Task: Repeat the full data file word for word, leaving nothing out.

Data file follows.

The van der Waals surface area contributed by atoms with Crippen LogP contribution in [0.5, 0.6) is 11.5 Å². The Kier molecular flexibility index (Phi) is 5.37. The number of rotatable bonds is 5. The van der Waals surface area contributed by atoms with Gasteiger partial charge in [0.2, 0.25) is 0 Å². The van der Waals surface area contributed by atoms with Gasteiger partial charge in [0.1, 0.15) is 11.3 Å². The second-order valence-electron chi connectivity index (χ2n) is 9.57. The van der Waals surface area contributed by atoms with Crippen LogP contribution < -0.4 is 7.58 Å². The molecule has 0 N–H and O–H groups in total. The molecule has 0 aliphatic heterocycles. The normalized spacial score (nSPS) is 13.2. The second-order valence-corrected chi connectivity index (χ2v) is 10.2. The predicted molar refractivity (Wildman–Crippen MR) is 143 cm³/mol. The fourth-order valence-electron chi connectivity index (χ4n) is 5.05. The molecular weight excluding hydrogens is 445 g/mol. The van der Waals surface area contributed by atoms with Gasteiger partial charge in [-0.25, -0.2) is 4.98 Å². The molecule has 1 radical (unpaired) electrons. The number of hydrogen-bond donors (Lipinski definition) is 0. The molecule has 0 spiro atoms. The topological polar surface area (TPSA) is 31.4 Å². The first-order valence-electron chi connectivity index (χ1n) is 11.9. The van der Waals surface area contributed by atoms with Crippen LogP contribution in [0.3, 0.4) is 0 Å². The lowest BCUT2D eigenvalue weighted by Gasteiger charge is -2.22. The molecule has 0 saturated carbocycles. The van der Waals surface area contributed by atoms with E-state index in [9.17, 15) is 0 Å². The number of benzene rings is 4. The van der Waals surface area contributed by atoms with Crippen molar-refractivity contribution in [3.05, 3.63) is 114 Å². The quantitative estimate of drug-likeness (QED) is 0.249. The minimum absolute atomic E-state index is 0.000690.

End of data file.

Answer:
The van der Waals surface area contributed by atoms with Crippen LogP contribution in [0.5, 0.6) is 11.5 Å². The Kier molecular flexibility index (Phi) is 5.37. The number of rotatable bonds is 5. The van der Waals surface area contributed by atoms with Gasteiger partial charge in [0.2, 0.25) is 0 Å². The van der Waals surface area contributed by atoms with Gasteiger partial charge in [0.1, 0.15) is 11.3 Å². The second-order valence-electron chi connectivity index (χ2n) is 9.57. The van der Waals surface area contributed by atoms with Crippen LogP contribution < -0.4 is 7.58 Å². The molecule has 0 N–H and O–H groups in total. The molecule has 0 aliphatic heterocycles. The normalized spacial score (nSPS) is 13.2. The second-order valence-corrected chi connectivity index (χ2v) is 10.2. The predicted molar refractivity (Wildman–Crippen MR) is 143 cm³/mol. The fourth-order valence-electron chi connectivity index (χ4n) is 5.05. The molecular weight excluding hydrogens is 445 g/mol. The van der Waals surface area contributed by atoms with Gasteiger partial charge in [-0.25, -0.2) is 4.98 Å². The molecule has 1 radical (unpaired) electrons. The number of hydrogen-bond donors (Lipinski definition) is 0. The molecule has 0 spiro atoms. The topological polar surface area (TPSA) is 31.4 Å². The first-order valence-electron chi connectivity index (χ1n) is 11.9. The van der Waals surface area contributed by atoms with Crippen LogP contribution in [0.3, 0.4) is 0 Å². The lowest BCUT2D eigenvalue weighted by Gasteiger charge is -2.22. The molecule has 0 saturated carbocycles. The van der Waals surface area contributed by atoms with E-state index in [9.17, 15) is 0 Å². The number of benzene rings is 4. The van der Waals surface area contributed by atoms with Crippen molar-refractivity contribution in [3.05, 3.63) is 114 Å². The quantitative estimate of drug-likeness (QED) is 0.249. The minimum absolute atomic E-state index is 0.000690.